Changing Continental Runoff Patterns Could Change Ocean Circulation

October 29, 1996

Denver, Colo. -- Human alteration of major waterways may cause more problems than drought downstream, according to a Penn State geologist who is studying circulation models of the ancient oceans.

"We have already seen some of the consequences of changing surface waterways," says Karen L. Bice, graduate student in geosciences. "The Colorado River barely flows to the ocean and the Aral Sea is drying up. We do have the capacity to alter the amounts of freshwater that run off into the oceans and that could alter ocean circulation patterns."

Bice, Dr. Eric J. Barron, professor of geosciences and director of Penn State's Earth System Science Center, and William H. Peterson, Earth System Science Center, are using a supercomputer-based General Circulation Model to look at the effects of continental runoff on ocean circulation patterns in the early Eocene about 55 million years ago when the Earth was substantially warmer than it is now.

The geography of the Eocene was different. The Tibetan plateau had not formed, India was the fastest moving continent and there was a large seaway in the subtropical middle latitudes called the Tethys Sea.

"What we found is that during the early Eocene, the oceans' deep water formation patterns may have been sensitive to variations in continental runoff," Bice told attendees today (Oct. 29) at the annual meeting of the Geological Society of America in Denver.

Researchers using the general circulation models have not previously considered continental runoff.

The reason that continental runoff can change ocean circulation patterns is that the fresh water running out of continental rivers decreases the salinity of the oceans' surface. Natural evaporation in the Tethys sea tended to increase the salinity of the surface water. Circulation in the oceans can be caused by colder water sinking below warmer water or saltier, denser water sinking below less salty water. If runoff stops, new salty areas could form to produce new deep water formation sites.

In today's oceans, deep water forms near the poles with cold water sinking and then traveling toward the equator, while warmer water travels poleward near the surface. Temperature, not salinity, seems to control ocean circulation today.

One reason why the researchers are looking at the early Eocene is that it was the most recent warm period in the Earth's history. Researchers believe that we are heading toward a warmer period, possibly much like the early Eocene.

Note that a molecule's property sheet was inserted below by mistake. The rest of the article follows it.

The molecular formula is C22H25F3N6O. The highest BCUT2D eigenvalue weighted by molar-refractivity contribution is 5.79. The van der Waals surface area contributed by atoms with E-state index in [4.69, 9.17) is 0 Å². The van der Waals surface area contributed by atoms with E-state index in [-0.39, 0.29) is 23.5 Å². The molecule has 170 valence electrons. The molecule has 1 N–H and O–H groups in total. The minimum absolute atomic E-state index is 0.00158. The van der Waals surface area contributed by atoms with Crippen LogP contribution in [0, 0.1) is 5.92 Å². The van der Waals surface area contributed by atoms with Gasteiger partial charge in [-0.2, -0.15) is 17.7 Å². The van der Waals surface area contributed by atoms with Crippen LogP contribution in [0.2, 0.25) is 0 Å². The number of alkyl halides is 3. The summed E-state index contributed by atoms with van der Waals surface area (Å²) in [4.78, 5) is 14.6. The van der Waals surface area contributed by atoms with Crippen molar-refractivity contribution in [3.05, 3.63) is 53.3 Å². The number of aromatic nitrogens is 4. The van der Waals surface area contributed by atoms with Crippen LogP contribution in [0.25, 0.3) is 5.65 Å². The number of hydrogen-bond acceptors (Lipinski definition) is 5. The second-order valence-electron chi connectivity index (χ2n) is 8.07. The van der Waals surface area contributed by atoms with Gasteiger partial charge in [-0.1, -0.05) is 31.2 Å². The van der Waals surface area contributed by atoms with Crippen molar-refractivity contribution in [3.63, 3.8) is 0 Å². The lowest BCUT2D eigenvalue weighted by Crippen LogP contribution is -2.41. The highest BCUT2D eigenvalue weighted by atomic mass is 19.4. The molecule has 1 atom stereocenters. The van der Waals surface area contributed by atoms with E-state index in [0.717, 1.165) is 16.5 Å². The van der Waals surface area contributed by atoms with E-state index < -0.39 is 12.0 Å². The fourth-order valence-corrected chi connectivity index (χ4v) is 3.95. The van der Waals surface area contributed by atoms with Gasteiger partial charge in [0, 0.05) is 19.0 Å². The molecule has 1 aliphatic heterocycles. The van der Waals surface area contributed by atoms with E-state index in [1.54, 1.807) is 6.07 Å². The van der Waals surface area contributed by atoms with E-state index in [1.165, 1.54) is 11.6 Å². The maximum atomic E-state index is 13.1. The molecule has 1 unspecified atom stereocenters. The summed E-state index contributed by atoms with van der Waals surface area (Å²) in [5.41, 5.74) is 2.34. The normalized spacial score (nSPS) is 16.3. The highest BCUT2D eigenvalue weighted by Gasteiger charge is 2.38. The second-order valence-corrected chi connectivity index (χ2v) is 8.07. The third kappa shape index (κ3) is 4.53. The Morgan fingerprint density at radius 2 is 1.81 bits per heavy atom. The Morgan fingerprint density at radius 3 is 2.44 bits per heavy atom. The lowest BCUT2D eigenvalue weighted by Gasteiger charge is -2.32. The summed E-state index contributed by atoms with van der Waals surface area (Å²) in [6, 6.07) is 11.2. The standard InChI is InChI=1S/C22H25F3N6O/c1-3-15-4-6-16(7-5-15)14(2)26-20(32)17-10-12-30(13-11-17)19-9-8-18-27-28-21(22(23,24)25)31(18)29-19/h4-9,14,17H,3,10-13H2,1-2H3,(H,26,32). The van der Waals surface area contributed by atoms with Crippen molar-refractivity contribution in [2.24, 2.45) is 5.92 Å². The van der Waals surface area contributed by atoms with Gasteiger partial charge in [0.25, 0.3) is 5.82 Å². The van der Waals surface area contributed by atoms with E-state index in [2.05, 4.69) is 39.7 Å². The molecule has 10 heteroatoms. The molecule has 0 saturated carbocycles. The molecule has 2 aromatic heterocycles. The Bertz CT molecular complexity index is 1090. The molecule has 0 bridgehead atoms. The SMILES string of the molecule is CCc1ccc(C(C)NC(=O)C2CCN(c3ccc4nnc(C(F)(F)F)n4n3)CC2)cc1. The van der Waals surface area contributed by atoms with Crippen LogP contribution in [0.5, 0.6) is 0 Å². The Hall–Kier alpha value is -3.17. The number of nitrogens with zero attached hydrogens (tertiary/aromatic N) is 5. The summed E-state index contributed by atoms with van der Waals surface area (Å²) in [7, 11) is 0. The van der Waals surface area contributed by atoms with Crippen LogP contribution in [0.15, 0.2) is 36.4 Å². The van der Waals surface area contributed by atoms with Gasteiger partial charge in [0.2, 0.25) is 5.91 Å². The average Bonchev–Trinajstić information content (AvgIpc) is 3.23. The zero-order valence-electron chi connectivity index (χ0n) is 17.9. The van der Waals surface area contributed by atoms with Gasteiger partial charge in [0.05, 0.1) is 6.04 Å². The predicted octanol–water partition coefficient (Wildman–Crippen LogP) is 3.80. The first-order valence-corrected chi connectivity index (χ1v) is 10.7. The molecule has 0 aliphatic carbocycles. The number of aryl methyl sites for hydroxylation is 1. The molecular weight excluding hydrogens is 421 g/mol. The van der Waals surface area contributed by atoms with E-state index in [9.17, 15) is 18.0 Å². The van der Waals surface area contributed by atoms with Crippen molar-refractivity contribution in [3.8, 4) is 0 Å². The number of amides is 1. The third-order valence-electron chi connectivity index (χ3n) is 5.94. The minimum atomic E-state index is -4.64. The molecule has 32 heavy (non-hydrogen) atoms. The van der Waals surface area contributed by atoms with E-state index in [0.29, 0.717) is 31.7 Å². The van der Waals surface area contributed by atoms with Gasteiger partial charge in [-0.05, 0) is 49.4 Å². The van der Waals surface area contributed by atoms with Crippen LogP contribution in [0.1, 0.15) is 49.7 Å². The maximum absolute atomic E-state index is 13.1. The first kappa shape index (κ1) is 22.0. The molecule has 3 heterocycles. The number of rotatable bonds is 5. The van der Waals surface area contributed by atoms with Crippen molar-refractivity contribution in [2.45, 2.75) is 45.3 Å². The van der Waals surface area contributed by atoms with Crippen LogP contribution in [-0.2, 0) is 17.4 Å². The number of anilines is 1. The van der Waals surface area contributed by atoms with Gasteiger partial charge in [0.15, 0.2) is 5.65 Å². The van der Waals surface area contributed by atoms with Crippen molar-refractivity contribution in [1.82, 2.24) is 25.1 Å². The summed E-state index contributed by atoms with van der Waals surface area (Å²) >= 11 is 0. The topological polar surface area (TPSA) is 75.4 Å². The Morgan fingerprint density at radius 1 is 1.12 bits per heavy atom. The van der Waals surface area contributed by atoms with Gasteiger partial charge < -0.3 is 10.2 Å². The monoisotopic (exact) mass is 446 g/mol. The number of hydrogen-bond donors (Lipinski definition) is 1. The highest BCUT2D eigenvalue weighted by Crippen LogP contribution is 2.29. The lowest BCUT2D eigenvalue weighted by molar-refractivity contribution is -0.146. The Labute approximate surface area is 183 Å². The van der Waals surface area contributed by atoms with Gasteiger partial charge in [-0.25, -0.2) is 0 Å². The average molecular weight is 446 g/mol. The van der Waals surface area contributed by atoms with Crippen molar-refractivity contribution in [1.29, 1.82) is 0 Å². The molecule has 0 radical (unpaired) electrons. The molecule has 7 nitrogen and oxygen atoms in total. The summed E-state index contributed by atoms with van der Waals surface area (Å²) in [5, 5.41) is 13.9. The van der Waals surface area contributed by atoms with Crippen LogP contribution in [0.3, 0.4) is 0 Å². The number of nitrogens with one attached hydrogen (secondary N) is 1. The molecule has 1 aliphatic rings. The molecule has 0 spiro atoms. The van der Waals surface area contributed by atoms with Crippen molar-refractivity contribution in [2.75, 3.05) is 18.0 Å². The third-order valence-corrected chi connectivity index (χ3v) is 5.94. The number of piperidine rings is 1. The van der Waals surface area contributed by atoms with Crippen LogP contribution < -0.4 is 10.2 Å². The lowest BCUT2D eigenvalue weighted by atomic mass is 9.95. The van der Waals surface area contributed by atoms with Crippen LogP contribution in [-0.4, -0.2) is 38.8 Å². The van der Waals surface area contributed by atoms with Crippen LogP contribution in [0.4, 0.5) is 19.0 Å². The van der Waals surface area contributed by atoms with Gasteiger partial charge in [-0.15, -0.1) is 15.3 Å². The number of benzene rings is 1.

"From various indicators in the geological record, we know that during the Eocene, the bottom water in the ocean was about 18 degrees Fahrenheit warmer than it is today," says Bice. "And with this warmer water globally, we believe that there were deep water formation sites in the subtropics."

While the general circulation model used by Bice does not yet mirror history, it does show that changes in surface salinity will affect circulation patterns. According to Bice, it is not just the changes in warm surface currents that could affect the environment, but changes in deep water formation may also alter carbon dioxide concentrations.

"Cold water near the poles that is the source of current deep water formation dissolves large amounts of carbon dioxide from the atmosphere," says Bice. "It takes one to two thousand years for this carbon dioxide to be returned to the atmosphere through upwelling elsewhere."

As in carbonated soft drinks, carbon dioxide dissolves better in cold liquids than in warm liquids. If deep water is being formed in the warm subtropics, it will carry less carbon dioxide from the atmosphere and sequester less of this greenhouse gas in the oceans.

"It appears that salinity in the Tethys Sea was the mechanism that switched deep water formation from the cold poles to the warmer subtropics," says Bice. "In a future, warmer Earth, human alterations to fresh water runoff and surface salinity might have the same effect."

Ms. Bice may be reached at 814-865-1073 or
Dr. Barron may be reached at 814-865-1619.

Penn State

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